Commonly known as the King of Soul for his distinctive vocals, Sam Cooke first reached the top of the charts in 1957 with “You Send Me.” A string of pop and R&B hits soon followed, including “Only Sixteen” and “Everybody Loves To Cha Cha Cha” “Wonderful World,” “Chain Gang” and “Twistin’ the Night Away”, (Cooke had 30 US top 40 hits between 1957 and 1964).
Born on January 22, 1931, in Clarksdale, Mississippi, by age nine Sam, with his two sisters, formed a gospel trio the Singing Children. Sam Cooke later sang with the gospel group the Soul Stirrers.
Cooke was also among the first modern black performers and composers to attend to the business side of his musical career. He founded both a record label and a publishing company as an extension of his careers as a singer and composer. He also took an active part in the Civil Rights Movement.
No one knows for certain what exactly happened in the early hours of December 11, 1964. Cooke had been out the night before, having dinner with producer Al Schmitt and Schmitt’s wife, Joan. Well-wishers kept stopping by the table, interrupting their conversation. Sam eventually got pulled away to the bar. At a booth near the bar, there was a baby-faced 22-year-old Asian girl, sitting with three guys. Sam caught her eye. He’d seen her around. One of the guys, a guitar player Sam knew, introduced them. The girl’s name was Elisa Boyer. Before long, the pair were together in a booth.
In the early hours, the couple left the bar in Sam’s brand new red Ferrari and headed to a nightclub called PJ’s, once in the club, Sam got into a heated argument with some guy who was hitting on Boyer. She asked Sam to take her home, and they left at 2 a.m.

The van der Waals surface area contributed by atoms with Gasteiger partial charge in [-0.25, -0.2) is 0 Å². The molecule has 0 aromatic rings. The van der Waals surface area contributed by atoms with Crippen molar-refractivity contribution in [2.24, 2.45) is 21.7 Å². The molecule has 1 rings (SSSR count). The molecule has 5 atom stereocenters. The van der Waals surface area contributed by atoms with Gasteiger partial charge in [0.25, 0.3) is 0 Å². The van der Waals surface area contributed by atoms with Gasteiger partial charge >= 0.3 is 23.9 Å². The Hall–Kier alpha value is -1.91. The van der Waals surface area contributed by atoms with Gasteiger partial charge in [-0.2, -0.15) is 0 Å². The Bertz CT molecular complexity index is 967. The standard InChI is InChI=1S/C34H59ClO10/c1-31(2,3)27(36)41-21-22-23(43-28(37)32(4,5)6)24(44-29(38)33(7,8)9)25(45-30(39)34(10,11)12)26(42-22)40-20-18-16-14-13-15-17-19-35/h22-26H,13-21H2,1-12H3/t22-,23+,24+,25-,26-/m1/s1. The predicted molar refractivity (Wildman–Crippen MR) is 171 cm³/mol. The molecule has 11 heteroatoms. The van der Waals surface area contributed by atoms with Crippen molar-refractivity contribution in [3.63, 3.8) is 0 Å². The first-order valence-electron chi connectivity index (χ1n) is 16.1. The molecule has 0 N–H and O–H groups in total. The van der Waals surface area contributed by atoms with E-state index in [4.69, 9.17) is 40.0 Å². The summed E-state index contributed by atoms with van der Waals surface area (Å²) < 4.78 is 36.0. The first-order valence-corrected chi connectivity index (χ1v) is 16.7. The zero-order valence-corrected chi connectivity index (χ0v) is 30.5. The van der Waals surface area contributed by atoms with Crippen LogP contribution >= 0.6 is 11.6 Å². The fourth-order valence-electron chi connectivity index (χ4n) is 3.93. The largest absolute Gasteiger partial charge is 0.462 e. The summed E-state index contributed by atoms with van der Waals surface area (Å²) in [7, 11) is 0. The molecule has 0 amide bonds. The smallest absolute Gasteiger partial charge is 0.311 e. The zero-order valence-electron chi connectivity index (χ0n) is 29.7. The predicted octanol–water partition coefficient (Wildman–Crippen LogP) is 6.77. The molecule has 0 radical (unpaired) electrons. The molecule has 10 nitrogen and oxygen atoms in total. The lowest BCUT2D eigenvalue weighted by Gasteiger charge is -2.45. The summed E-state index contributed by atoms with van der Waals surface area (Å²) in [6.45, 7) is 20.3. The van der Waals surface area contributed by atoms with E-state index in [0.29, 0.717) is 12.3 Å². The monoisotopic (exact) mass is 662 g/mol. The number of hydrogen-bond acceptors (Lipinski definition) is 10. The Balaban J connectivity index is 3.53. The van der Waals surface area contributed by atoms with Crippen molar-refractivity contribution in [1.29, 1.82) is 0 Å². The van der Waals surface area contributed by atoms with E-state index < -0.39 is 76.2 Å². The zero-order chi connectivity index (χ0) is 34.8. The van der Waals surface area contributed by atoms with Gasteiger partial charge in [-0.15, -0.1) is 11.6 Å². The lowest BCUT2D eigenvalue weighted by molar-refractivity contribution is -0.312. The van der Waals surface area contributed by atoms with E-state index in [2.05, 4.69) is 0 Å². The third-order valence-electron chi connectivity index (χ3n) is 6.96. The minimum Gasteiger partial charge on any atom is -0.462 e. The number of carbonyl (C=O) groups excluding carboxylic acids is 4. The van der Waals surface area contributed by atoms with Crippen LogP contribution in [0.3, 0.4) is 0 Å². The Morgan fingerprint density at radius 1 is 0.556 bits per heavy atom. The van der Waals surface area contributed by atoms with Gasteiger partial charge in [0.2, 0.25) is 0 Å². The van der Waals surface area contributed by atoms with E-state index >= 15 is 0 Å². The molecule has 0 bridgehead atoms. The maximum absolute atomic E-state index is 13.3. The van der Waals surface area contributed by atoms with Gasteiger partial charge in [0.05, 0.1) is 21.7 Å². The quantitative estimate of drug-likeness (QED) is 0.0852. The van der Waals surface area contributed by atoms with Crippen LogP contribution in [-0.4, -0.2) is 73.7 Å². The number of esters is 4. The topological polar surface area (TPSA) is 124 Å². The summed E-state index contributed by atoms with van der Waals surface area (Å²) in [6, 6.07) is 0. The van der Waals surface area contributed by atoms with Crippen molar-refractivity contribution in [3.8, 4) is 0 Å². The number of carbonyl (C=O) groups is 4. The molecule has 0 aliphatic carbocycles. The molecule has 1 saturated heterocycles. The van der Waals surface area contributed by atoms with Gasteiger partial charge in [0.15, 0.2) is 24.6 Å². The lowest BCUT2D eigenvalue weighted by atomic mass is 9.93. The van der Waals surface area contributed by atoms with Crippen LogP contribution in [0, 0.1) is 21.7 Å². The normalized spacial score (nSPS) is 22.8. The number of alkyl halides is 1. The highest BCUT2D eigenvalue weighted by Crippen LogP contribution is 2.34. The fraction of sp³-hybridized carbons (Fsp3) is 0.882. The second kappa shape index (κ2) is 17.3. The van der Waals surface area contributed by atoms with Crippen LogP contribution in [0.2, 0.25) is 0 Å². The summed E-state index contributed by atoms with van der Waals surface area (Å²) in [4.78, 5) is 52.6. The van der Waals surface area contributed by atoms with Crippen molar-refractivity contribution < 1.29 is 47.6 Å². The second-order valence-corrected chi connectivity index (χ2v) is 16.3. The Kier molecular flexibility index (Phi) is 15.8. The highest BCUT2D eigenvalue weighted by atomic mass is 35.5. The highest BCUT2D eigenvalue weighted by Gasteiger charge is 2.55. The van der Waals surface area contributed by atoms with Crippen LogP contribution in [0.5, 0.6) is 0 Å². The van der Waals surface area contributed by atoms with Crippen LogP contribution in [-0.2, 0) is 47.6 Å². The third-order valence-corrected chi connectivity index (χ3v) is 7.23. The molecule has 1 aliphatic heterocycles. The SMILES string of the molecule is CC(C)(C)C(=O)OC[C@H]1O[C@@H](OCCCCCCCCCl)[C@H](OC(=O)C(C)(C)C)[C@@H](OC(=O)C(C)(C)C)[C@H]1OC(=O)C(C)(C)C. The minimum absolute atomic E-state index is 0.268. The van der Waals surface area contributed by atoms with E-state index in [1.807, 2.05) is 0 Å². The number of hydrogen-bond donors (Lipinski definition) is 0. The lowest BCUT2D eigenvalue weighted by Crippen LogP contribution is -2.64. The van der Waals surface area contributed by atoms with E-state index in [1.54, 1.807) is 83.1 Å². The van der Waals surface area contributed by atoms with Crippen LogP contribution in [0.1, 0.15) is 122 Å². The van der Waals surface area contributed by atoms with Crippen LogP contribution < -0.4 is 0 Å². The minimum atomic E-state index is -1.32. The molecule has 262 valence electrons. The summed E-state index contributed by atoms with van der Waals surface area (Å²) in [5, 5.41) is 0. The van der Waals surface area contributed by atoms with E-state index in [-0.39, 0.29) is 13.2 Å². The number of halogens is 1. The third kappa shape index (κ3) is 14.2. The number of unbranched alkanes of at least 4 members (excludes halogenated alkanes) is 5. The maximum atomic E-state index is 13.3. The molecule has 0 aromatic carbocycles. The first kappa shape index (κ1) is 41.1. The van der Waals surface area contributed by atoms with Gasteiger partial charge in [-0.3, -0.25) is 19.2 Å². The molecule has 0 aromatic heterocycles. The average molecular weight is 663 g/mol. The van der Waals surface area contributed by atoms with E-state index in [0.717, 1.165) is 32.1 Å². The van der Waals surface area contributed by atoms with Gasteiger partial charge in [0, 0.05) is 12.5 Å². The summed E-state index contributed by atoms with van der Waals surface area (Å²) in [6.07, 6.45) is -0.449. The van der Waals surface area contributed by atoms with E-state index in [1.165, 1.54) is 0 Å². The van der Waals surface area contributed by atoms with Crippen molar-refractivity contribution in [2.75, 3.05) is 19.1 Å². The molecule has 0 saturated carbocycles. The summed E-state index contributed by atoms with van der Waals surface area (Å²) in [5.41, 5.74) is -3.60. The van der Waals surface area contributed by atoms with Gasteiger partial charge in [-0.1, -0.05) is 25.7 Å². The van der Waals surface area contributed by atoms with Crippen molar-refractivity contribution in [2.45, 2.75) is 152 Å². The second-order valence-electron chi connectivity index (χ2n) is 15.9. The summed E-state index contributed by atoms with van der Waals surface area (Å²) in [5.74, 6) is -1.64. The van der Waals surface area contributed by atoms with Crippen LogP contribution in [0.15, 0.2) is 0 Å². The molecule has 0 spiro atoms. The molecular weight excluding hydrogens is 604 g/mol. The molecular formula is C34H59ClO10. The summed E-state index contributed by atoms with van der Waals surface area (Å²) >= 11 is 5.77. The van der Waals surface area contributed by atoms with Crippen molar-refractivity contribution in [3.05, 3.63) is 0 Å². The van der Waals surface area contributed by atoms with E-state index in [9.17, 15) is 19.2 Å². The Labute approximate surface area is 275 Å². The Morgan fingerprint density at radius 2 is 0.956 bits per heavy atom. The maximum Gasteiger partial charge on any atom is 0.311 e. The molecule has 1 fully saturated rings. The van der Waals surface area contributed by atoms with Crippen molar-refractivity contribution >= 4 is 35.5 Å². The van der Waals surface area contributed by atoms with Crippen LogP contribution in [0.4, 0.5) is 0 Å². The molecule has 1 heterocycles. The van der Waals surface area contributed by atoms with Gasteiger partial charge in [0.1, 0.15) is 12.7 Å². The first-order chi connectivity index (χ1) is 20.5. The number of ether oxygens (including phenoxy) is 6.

They eventually ended up at the Hacienda Motel were the couple had some type of altercation in their room, and Cooke then ended up in the motel’s office. He reportedly clashed with the motel’s manager, and the manager shot Cooke. Cooke died from his injury, which the manager claimed was inflicted in self-defense. It was later ruled justifiable homicide.
Thousands turned out to mourn the legendary singer, over 200,000 fans lined up for more than four city blocks to view his body at the A.R. Leak Funeral Home in Chicago.
Two singles and an album were released in the month after his death. One of the singles, “Shake”, reached the top ten of both the pop and R&B charts. The track “A Change is Gonna Come”, is considered a classic of Civil Rights Era Protest Music.
Cooke left behind a tremendous musical legacy, and as a pop icon, Cooke has endured through his songs. Otis Redding and Al Green are among the artists who have covered his work.
Cooke’s pure, clear vocals were widely imitated, and his suave, sophisticated image set the style of soul crooners for the next decade. Cooke was a true superstar in his lifetime. After his death, his legend became even larger. His influence can be heard in the precise phrasing of Smokey Robinson, in the conscientious songwriting of Marvin Gaye in the raw emotion of Lou Rawls and in Aretha Franklin’s controlled passion. He was inducted into the Rock and Rock Hall of Fame in 1986.